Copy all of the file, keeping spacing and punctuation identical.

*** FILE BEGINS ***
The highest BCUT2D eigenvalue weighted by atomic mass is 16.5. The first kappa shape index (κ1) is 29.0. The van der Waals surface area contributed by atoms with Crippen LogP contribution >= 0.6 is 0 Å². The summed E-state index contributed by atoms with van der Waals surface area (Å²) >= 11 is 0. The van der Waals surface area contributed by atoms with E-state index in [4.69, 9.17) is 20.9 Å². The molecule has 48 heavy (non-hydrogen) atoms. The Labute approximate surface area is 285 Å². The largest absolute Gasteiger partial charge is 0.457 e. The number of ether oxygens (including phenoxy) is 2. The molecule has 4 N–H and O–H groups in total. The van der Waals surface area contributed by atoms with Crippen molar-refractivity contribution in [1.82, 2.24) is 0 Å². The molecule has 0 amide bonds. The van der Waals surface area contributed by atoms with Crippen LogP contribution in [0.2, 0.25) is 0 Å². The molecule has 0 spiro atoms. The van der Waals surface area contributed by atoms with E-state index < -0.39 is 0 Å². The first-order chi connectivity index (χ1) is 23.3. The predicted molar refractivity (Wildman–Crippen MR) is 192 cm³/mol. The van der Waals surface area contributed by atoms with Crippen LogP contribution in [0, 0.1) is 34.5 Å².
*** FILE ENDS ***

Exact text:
The highest BCUT2D eigenvalue weighted by atomic mass is 16.5. The first kappa shape index (κ1) is 29.0. The van der Waals surface area contributed by atoms with Crippen LogP contribution >= 0.6 is 0 Å². The summed E-state index contributed by atoms with van der Waals surface area (Å²) >= 11 is 0. The van der Waals surface area contributed by atoms with E-state index in [4.69, 9.17) is 20.9 Å². The molecule has 48 heavy (non-hydrogen) atoms. The Labute approximate surface area is 285 Å². The largest absolute Gasteiger partial charge is 0.457 e. The number of ether oxygens (including phenoxy) is 2. The molecule has 4 N–H and O–H groups in total. The van der Waals surface area contributed by atoms with Crippen molar-refractivity contribution in [1.82, 2.24) is 0 Å². The molecule has 0 amide bonds. The van der Waals surface area contributed by atoms with Crippen LogP contribution in [0.2, 0.25) is 0 Å². The molecule has 0 spiro atoms. The van der Waals surface area contributed by atoms with E-state index < -0.39 is 0 Å². The first-order chi connectivity index (χ1) is 23.3. The predicted molar refractivity (Wildman–Crippen MR) is 192 cm³/mol. The van der Waals surface area contributed by atoms with Crippen LogP contribution in [0, 0.1) is 34.5 Å².